Metal Gear Rising: Revengeance marks a distinct gameplay departure from the MGS series. Instead of a stealth game, Raiden’s spin-off offers fast-paced stylish action similar to games such as Devil May Cry and Bayonetta. Gamers who are following Raiden from his roots in more traditional Metal Gear games to MGR:R may encounter some difficulties, especially with a game that has experience points so strongly tied to battle rankings. Piggyback’s Metal Gear Rising: Revengeance strategy guide, though, is a one-stop resource that should be able to help players get the best battle rankings and all of the Battle Points (MGR:R’s XP) that they need.
Two of MGR:R’s big gameplay focuses are Zandatsu (the game’s signature finishing maneuver in Blade Mode) and parrying (how attacks are countered). The strategy guide will let players know everything that they need to in regards to these mechanics, especially what enemies can be hit with a Zandatsu immediately or what damage qualifications are necessary to get one, what enemy attacks can or can’t be parried, and what signs players should look for to be ready to parry an attack. The information can be invaluable at times and can help players significantly increase their rank.
Speaking of increasing rank, the strategy guide’s advice for specific combat situations is focused on players gaining an S-Rank in every ranked battle. The guide also assists players with engaging in the right styles of combat, helping them learn effective techniques that can be used when facing enemies in future battles. Following the guide’s advice closely or even just keeping specific points of advice in mind can be the difference between a B rank and an A or S rank. Performing better in battle results in earning more Battle Points, which further results in players being able to give Raiden more upgrades and access more weapons. The guide even makes recommendations about what specific upgrades players should invest in before moving on to the next chapter, which are virtually spot-on. The level of accuracy for the guide even extends to item locations, as mostly everything is exactly where the guide says it is, with rare few exceptions.
The official guide also has a vast amount of data in it, from how the scoring system works, what parts of an enemy are strongest or weakest (down to color labeling representing the strongest and weakest areas), how much damage enemy attacks do, the stats for each weapon and sub-weapon, and more. For players who would eventually like to master MGR:R, the guide provides all of the relevant data necessary to assist them with their goal. Tables containing information on how a battle is graded (time, Zandatsus, kills, etc.) accompany every ranked battle and the guide also has No Damage and No Kills tables available when applicable. Finding information in the guide is very easy as well, as the pages have very clean layouts and call-out boxes are well implemented. The guide’s item discovery/level layout sections are separate from the battle sections, which may see gamers flipping pages back and forth a bit, but that’s ultimately a minor nitpick.
If the strategy guide has one downside, though, it’s that the S-Rank only strategies may be intimidating for some players to pull off, especially those players who are new to this style of game. The guide admits that pursuing S-ranks right away isn’t a good idea, saying that on a first playthrough, gamers should just play for fun and familiarize themselves with the game’s core techniques. While most of the guide’s advice can be used quite well for an initial playthrough, newcomers may struggle a bit trying to keep up and there are occasional sections that recommend equipment that players won’t have on their first-run playthrough or may not have unlocked yet. However, the guide’s advice also will immediately become much more clear and perhaps even more accessible on a second playthrough. (A second playthrough on MGR:R is easily accomplished with a game length of around ten hours or so, which can be shortened even further by skipping cut scenes.)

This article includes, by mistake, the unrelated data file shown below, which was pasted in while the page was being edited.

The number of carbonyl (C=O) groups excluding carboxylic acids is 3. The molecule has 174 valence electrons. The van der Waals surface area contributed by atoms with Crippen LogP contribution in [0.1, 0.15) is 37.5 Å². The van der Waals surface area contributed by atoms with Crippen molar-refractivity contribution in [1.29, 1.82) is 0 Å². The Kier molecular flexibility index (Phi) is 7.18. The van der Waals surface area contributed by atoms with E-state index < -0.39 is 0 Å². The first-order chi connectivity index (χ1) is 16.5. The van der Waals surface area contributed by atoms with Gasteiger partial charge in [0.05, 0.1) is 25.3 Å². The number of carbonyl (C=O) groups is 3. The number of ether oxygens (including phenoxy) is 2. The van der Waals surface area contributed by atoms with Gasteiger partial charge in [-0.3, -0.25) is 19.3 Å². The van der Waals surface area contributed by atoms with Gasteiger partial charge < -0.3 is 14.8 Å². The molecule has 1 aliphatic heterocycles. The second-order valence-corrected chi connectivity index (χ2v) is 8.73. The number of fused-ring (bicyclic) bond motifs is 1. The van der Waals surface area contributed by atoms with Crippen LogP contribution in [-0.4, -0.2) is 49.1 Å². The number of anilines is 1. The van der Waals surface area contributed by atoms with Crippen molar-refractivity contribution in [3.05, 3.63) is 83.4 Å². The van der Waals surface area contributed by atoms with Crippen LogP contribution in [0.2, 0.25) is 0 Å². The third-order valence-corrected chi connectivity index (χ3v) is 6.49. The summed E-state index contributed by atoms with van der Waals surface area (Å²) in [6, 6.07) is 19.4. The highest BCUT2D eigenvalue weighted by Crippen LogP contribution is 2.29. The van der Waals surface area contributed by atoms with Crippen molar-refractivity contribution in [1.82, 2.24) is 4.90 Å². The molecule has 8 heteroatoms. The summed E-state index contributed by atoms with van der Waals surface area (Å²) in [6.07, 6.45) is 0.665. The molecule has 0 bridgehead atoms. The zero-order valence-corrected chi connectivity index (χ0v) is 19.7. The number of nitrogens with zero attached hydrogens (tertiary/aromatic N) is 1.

As for the Collector’s Edition value, MGR:R’s CE guide has a sixteen-page artwork section with comments from staff from Kojima Productions and Platinum Games who worked on the game. The section isn’t particularly a must-have, but it provides a nice look at some of the artwork that went into the game and may be a plus for players looking to pick up the great Yoji Shinkawa textured paper lithograph depicting Raiden that comes with the guide. The guide also has a nice hardcover with an image of Raiden on the front, split down the middle with an electrically charged blade. Fans less enthusiastic about Metal Gear may not enjoy the extras as much, but for the Shinkawa lithograph and the additions to the CE, the $10 difference in comparison to typical paperback guides will be worth it for hardcore fans of the franchise.
If someone is new to playing MGR:R and seeking advice or is looking for advice on how to get S-ranks in every battle in the game, the Metal Gear Rising: Revengeance strategy guide is absolutely worth picking up. The guide is packed with as many bits of essential information as imaginable to help players figure out how to defeat an enemy that they’re having difficulty with, get through boss battles with greater ease, get the best possible ranks in combat, and have an easier time playing the game all-around. Regardless of experience level with this type of game, the guide is more than capable of helping players beat or best MGR:R. Piggyback’s guide is simply a must-have for anyone who might be looking to pick one up for Metal Gear Rising: Revengeance.
SGR Rating: 4.5/5
Editions available: Hardcover Collector’s Edition
Acquired via Publisher